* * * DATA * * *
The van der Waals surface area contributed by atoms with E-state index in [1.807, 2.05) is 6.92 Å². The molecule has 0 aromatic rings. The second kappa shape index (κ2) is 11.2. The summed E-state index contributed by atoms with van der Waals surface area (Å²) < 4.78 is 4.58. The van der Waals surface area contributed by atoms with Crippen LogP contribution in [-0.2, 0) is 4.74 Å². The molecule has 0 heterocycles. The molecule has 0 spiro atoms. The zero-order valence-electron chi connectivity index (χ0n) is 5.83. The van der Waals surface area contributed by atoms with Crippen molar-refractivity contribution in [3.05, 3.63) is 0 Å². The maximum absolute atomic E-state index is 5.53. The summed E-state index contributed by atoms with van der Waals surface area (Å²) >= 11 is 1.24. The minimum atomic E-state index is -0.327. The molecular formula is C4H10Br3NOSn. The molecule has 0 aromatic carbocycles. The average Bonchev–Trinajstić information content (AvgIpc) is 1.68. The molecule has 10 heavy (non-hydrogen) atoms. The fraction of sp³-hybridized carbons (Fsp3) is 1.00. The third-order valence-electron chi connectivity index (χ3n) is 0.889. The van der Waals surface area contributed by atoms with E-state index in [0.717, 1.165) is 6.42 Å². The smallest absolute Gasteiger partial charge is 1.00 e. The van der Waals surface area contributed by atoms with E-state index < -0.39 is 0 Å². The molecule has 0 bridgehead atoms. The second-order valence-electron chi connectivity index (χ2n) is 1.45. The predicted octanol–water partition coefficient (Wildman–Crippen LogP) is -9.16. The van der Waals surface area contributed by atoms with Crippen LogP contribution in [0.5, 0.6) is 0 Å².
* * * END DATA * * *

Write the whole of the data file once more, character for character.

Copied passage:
The van der Waals surface area contributed by atoms with E-state index in [1.807, 2.05) is 6.92 Å². The molecule has 0 aromatic rings. The second kappa shape index (κ2) is 11.2. The summed E-state index contributed by atoms with van der Waals surface area (Å²) < 4.78 is 4.58. The van der Waals surface area contributed by atoms with Crippen LogP contribution in [-0.2, 0) is 4.74 Å². The molecule has 0 heterocycles. The molecule has 0 spiro atoms. The zero-order valence-electron chi connectivity index (χ0n) is 5.83. The van der Waals surface area contributed by atoms with Crippen molar-refractivity contribution in [3.05, 3.63) is 0 Å². The maximum absolute atomic E-state index is 5.53. The summed E-state index contributed by atoms with van der Waals surface area (Å²) >= 11 is 1.24. The minimum atomic E-state index is -0.327. The molecular formula is C4H10Br3NOSn. The molecule has 0 aromatic carbocycles. The average Bonchev–Trinajstić information content (AvgIpc) is 1.68. The molecule has 10 heavy (non-hydrogen) atoms. The fraction of sp³-hybridized carbons (Fsp3) is 1.00. The third-order valence-electron chi connectivity index (χ3n) is 0.889. The van der Waals surface area contributed by atoms with E-state index in [0.717, 1.165) is 6.42 Å². The smallest absolute Gasteiger partial charge is 1.00 e. The van der Waals surface area contributed by atoms with E-state index < -0.39 is 0 Å². The molecule has 0 bridgehead atoms. The second-order valence-electron chi connectivity index (χ2n) is 1.45. The predicted octanol–water partition coefficient (Wildman–Crippen LogP) is -9.16. The van der Waals surface area contributed by atoms with Crippen LogP contribution in [0.5, 0.6) is 0 Å².